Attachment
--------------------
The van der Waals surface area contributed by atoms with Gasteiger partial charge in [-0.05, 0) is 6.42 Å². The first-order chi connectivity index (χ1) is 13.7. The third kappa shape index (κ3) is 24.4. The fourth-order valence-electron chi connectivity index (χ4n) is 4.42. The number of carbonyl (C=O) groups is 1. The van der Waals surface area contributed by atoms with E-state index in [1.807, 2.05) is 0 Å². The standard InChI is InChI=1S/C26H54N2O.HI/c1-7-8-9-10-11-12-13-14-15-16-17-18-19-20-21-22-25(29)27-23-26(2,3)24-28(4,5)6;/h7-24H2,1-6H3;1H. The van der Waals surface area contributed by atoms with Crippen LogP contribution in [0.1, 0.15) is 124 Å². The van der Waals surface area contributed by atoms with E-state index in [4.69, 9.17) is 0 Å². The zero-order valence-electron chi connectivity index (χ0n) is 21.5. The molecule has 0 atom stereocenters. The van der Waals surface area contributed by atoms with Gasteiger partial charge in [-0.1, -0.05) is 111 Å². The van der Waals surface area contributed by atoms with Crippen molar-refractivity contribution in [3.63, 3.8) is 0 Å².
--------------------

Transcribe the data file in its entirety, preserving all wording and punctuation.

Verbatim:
The van der Waals surface area contributed by atoms with Gasteiger partial charge in [-0.05, 0) is 6.42 Å². The first-order chi connectivity index (χ1) is 13.7. The third kappa shape index (κ3) is 24.4. The fourth-order valence-electron chi connectivity index (χ4n) is 4.42. The number of carbonyl (C=O) groups is 1. The van der Waals surface area contributed by atoms with E-state index in [1.807, 2.05) is 0 Å². The standard InChI is InChI=1S/C26H54N2O.HI/c1-7-8-9-10-11-12-13-14-15-16-17-18-19-20-21-22-25(29)27-23-26(2,3)24-28(4,5)6;/h7-24H2,1-6H3;1H. The van der Waals surface area contributed by atoms with Crippen LogP contribution in [0.1, 0.15) is 124 Å². The van der Waals surface area contributed by atoms with E-state index in [4.69, 9.17) is 0 Å². The zero-order valence-electron chi connectivity index (χ0n) is 21.5. The molecule has 0 atom stereocenters. The van der Waals surface area contributed by atoms with Gasteiger partial charge in [-0.1, -0.05) is 111 Å². The van der Waals surface area contributed by atoms with Crippen molar-refractivity contribution in [3.63, 3.8) is 0 Å².